Today we arrive Tate Modern – Painting with White. For our weekly Museum Guide excursion, led by Divvya Nirula. Exploring the Monochrome in art.
This gallery offers a collection of monochromatic paintings. Presented here are our top three must-see objects on view here. Next time you visit the museum, do not miss these!
1. R69-26, 1946 by Barnett Newman
2. Spiral Movement, 1951, by Mary Martin
3. Holes, 1954, by Shozo Shimamoto
Some fun facts about the Museum :
- As explained by the Tate Modern : “Using only white might seem, at first, to take this approach to extremes. Without image, and apparently pure, the white monochrome appears to resist meaning and interpretation. For some people, it has come to symbolise everything that is believed to be elitist and difficult about modern and contemporary art.”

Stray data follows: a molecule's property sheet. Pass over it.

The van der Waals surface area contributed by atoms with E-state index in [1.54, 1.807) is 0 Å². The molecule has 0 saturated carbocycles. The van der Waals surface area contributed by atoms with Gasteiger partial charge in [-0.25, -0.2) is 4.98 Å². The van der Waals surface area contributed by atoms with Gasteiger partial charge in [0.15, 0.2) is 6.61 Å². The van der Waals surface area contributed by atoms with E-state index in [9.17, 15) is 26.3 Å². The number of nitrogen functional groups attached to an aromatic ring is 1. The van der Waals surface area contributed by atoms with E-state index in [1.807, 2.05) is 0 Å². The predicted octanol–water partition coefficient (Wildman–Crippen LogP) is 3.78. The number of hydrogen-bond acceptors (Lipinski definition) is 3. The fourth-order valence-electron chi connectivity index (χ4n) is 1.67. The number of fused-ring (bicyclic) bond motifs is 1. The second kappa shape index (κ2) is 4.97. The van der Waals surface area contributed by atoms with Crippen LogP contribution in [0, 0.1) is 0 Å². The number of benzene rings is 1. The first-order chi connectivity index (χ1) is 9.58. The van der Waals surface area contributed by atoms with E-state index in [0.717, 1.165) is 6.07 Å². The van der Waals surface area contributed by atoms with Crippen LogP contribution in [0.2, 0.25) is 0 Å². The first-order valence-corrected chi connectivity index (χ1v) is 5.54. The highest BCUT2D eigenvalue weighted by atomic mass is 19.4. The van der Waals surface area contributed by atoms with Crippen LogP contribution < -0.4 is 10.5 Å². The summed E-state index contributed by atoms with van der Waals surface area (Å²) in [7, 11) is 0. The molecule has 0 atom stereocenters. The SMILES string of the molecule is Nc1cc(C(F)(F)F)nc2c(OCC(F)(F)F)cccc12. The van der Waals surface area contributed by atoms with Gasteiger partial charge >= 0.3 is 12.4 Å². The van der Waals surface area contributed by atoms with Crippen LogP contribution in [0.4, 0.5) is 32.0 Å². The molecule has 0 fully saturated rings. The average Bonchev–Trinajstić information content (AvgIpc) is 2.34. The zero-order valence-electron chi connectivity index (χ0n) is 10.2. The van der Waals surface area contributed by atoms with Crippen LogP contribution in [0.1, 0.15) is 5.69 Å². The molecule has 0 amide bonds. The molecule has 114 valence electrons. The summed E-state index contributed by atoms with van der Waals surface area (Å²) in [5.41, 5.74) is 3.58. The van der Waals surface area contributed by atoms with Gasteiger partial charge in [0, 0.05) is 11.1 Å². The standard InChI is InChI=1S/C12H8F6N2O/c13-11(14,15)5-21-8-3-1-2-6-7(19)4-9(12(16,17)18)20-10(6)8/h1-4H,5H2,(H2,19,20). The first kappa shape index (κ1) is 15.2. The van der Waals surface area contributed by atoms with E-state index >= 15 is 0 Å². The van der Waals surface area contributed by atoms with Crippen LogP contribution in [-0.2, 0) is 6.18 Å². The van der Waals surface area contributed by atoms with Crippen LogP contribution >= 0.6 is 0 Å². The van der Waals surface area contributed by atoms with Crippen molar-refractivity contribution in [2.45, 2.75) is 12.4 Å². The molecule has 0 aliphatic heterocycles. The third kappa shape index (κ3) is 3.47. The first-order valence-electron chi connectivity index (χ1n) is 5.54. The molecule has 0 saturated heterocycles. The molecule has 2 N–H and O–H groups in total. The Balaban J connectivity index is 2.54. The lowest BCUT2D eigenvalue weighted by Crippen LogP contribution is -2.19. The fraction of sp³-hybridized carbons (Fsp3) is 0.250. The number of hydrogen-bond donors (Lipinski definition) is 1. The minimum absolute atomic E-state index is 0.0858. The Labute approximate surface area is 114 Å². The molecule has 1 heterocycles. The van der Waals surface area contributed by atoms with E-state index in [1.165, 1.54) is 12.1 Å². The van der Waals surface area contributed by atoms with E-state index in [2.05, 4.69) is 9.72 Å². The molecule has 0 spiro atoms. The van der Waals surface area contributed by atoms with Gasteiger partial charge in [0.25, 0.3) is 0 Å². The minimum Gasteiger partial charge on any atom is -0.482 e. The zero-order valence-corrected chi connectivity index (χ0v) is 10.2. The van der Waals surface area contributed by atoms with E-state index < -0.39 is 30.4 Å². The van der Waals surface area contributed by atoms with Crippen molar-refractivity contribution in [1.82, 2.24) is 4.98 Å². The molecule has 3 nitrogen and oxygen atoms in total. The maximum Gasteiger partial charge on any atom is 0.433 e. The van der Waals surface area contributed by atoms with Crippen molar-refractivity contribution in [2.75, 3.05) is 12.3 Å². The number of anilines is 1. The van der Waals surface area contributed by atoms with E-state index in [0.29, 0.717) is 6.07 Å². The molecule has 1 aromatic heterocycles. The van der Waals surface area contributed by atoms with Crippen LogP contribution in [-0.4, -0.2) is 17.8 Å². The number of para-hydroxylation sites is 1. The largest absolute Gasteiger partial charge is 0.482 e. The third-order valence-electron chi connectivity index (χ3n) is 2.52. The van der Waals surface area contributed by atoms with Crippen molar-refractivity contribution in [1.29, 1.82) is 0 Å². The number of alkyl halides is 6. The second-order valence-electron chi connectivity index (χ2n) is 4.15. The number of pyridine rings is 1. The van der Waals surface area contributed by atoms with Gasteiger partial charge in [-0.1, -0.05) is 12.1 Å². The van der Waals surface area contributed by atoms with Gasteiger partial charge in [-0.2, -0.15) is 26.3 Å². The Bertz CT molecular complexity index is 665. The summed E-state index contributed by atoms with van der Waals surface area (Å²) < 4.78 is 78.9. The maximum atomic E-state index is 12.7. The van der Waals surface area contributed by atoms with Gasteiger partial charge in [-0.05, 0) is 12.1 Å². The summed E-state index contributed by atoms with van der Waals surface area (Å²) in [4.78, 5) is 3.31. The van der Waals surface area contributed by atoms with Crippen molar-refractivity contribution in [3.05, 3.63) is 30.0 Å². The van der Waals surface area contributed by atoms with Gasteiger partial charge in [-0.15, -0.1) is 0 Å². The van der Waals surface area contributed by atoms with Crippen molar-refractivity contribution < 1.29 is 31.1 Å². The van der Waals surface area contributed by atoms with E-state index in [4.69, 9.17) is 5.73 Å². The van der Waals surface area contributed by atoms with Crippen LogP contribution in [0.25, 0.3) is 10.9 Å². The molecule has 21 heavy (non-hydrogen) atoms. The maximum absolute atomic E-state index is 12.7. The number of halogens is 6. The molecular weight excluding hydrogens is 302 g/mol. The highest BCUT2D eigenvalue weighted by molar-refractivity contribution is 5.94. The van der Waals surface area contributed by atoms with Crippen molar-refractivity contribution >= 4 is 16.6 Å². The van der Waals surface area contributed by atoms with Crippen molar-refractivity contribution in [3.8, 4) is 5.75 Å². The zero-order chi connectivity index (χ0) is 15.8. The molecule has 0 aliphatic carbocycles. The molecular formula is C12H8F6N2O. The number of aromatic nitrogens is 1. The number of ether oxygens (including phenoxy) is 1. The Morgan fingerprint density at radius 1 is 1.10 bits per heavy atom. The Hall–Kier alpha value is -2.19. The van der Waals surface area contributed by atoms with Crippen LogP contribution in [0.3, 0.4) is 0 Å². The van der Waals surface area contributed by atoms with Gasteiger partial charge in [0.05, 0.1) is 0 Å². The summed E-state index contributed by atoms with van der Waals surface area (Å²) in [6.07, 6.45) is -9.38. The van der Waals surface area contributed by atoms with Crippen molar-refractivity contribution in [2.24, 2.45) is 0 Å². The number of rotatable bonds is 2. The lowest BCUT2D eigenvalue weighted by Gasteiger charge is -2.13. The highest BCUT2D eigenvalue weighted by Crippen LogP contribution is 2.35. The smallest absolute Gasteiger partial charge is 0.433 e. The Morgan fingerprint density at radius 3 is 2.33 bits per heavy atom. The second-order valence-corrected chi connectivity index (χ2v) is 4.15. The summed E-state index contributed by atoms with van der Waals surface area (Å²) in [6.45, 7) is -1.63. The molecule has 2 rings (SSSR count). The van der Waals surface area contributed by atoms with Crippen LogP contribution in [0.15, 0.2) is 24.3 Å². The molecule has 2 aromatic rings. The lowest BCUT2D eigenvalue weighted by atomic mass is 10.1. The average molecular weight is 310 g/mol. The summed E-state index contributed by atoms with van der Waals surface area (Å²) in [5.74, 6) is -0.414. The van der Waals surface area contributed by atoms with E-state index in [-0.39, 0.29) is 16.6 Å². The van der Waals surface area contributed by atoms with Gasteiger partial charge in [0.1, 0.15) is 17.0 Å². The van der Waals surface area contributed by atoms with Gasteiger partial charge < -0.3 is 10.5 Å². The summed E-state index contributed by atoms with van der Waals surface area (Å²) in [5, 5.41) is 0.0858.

- A monochrome painting is one that employs the use of only one colour – in this case, white.
- The colour white has great symbolism. It can signify, purity, emptiness, spirituality, godliness, infinity or all these simultaneously.
- Typically, monochrome works also tend to be abstract. They focus on brushwork, texture and movement rather than structure or figuration. This style of painting evolved in various parts of Europe, Russia and America in the 20th century.
A Final Thought : the Monochrome
Monochrome paintings are often left open for interpretation by their audience. The artist simply creates, and the viewer is often responsible for finding or then creating meaning of these works. While these works of art may look like they are ‘easy to make’ and ‘about nothing’, they are actually packed with meaning. One need only explore a little deeper.
Visit Art From Us Archive for Museum Guide collated by Divvya Nirula. Here you shall find more suggestions on where you should visit next. And what you should see there.